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‘Antibody cocktail’ tested among Augusta COVID-19 patients

Published: Oct. 26, 2020 at 6:19 PM EDT
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AUGUSTA, Ga. (WRDW/WAGT) - The fight to end COVID-19 is far from over, but one local home healthcare company has joined the battle.

Interim Healthcare of Augusta is in the middle of three clinical trials to find a COVID-19 treatment and eventually a vaccine.

The trials are spearheaded by a pharmaceutical company called Regeneron. It’s the same company that created the experimental treatment given to President Donald Trump.

Augusta University gives the “antibody cocktail” to non-hospitalized COVID-19 patients, and then Interim Healthcare checks up on those patients with frequent home visits and data collection.

So far, Regeneron says the cocktail has proven to reduce symptoms and the viral load.

“It means that they recover faster, they’re not quite as ill -- all that kind of stuff,” Cutter Mitchell of Interim Healthcare said. “We get to help those patients we see day in and day out, and at the same time -- it’s kind of cool if you can be a footnote in the history books as well.”

Meanwhile, while local numbers have been on the decline, state and national numbers are going back up, even setting some new records for daily new cases.

Historically, the Augusta area has fallen about a week behind the Metro Atlanta area which is currently spiking.

The Georgia Department of Health reports the statewide seven-day average of new cases sits above 1,500. Just last week, that number was around 1,300.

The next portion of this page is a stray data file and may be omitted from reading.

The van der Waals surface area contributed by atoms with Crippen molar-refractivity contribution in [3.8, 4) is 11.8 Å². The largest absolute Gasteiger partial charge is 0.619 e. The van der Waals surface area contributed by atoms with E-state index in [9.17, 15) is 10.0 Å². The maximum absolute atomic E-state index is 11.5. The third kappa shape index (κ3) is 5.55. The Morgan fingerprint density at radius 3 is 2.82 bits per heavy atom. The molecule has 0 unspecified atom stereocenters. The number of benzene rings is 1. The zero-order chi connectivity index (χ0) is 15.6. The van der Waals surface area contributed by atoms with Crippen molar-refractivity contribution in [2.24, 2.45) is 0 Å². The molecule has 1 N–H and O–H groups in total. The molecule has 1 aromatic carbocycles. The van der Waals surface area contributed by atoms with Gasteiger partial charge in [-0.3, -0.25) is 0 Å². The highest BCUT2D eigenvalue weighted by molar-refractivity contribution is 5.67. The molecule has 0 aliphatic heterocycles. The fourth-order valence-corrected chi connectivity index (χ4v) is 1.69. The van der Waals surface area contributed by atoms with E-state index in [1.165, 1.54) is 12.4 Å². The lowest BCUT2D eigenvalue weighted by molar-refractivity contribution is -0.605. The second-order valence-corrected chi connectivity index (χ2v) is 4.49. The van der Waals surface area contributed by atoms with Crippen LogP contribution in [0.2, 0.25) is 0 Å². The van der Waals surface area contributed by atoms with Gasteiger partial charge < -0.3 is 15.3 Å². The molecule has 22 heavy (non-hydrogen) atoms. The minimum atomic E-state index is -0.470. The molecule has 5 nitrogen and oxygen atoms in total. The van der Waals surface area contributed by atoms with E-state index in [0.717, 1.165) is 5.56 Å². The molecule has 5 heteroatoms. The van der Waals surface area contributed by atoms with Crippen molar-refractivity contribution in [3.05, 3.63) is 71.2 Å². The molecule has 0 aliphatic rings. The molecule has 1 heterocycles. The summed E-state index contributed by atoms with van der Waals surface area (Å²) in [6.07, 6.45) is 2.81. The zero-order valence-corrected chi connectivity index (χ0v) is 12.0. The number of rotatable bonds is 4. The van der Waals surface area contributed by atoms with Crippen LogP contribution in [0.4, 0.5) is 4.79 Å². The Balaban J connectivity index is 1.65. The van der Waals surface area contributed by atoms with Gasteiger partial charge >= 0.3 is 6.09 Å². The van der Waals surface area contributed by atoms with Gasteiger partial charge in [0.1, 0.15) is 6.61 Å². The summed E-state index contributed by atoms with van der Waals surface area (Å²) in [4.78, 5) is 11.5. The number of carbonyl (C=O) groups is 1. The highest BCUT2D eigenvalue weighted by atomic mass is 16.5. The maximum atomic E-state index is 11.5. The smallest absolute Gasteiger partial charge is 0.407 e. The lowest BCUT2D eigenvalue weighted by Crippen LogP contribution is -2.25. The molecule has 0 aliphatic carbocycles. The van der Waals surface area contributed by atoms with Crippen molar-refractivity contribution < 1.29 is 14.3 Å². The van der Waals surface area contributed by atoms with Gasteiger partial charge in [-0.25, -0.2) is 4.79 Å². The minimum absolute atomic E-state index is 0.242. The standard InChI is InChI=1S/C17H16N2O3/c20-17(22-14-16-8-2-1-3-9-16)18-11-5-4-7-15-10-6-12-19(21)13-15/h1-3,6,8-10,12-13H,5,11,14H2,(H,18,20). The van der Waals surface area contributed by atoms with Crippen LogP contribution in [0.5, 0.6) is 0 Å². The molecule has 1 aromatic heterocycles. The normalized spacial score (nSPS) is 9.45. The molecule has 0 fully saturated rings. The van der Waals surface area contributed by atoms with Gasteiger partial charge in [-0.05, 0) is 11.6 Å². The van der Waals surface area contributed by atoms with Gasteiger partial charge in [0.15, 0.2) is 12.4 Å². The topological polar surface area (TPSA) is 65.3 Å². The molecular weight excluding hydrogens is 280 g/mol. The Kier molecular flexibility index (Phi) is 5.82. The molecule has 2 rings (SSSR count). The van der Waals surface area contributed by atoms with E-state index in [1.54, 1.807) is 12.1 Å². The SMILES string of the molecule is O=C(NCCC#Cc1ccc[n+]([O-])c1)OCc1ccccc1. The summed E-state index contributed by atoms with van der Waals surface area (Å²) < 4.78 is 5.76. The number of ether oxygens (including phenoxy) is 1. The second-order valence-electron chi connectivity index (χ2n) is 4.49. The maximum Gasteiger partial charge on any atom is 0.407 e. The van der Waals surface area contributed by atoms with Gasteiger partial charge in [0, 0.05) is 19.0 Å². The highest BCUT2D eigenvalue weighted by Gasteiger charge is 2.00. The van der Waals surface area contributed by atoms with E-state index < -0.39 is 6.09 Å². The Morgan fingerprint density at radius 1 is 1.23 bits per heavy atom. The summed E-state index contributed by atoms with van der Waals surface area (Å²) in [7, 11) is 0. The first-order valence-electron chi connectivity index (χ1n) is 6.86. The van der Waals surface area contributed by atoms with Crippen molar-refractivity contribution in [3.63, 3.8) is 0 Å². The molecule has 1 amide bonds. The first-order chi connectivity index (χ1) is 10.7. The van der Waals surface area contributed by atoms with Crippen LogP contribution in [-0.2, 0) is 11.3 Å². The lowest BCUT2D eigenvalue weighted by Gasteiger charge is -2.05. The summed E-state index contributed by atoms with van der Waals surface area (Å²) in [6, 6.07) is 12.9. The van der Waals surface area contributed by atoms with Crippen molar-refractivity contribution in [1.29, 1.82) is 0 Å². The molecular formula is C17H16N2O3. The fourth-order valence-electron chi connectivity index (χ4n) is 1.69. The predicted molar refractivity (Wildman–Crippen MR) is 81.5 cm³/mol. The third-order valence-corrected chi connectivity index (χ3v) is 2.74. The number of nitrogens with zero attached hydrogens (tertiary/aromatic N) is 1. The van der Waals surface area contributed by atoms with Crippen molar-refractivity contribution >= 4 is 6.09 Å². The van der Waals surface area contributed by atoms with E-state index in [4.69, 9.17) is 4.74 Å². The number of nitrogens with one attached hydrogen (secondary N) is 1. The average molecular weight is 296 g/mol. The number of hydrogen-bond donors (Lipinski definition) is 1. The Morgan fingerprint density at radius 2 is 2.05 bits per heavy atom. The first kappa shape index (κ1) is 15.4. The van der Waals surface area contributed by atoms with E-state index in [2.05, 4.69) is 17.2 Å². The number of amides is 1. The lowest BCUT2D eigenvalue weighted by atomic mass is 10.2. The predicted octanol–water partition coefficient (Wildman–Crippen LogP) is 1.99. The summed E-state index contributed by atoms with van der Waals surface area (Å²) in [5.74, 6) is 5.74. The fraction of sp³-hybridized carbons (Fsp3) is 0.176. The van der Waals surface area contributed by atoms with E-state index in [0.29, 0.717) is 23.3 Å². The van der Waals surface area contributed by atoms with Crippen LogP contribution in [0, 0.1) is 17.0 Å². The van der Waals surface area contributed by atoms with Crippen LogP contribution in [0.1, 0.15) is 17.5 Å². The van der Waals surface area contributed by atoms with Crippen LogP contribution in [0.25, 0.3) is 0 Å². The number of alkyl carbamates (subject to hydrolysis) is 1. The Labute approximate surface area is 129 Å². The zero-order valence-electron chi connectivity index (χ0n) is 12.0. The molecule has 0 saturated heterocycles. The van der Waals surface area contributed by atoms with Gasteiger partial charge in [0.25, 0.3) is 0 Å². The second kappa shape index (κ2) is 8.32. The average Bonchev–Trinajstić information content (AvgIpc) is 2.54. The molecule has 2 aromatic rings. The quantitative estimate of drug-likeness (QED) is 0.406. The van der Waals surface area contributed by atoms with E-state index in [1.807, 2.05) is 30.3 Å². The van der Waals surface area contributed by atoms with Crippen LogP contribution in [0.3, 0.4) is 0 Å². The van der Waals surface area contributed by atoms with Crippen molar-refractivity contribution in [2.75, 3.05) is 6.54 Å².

In South Carolina, there’s a similar story.

On Oct. 25, the Palmetto State reported more than 750 new cases compared to 530 cases just a week earlier.

Local companies like Interim Healthcare are working to find ways to get rid of this virus not just for people here but all over the world.

“There are three current clinical trials. One is the antibody cocktail, which is essentially, it’s given to combat the symptoms but also prevent other infections,” Mitchell said.

Mitchell and his team at the home healthcare company say they’re the “boots on the ground” part of this clinical trial.

“It’s kind of cool if you can be a footnote in the history books,” Mitchell said. “It does reduce the viral load in folks that take it,” “It means that they recover faster, they’re not quite as ill.”

This virus and pandemic have been a story of peaks and valleys. One can only hope trials like these flatten the curve once and for all.

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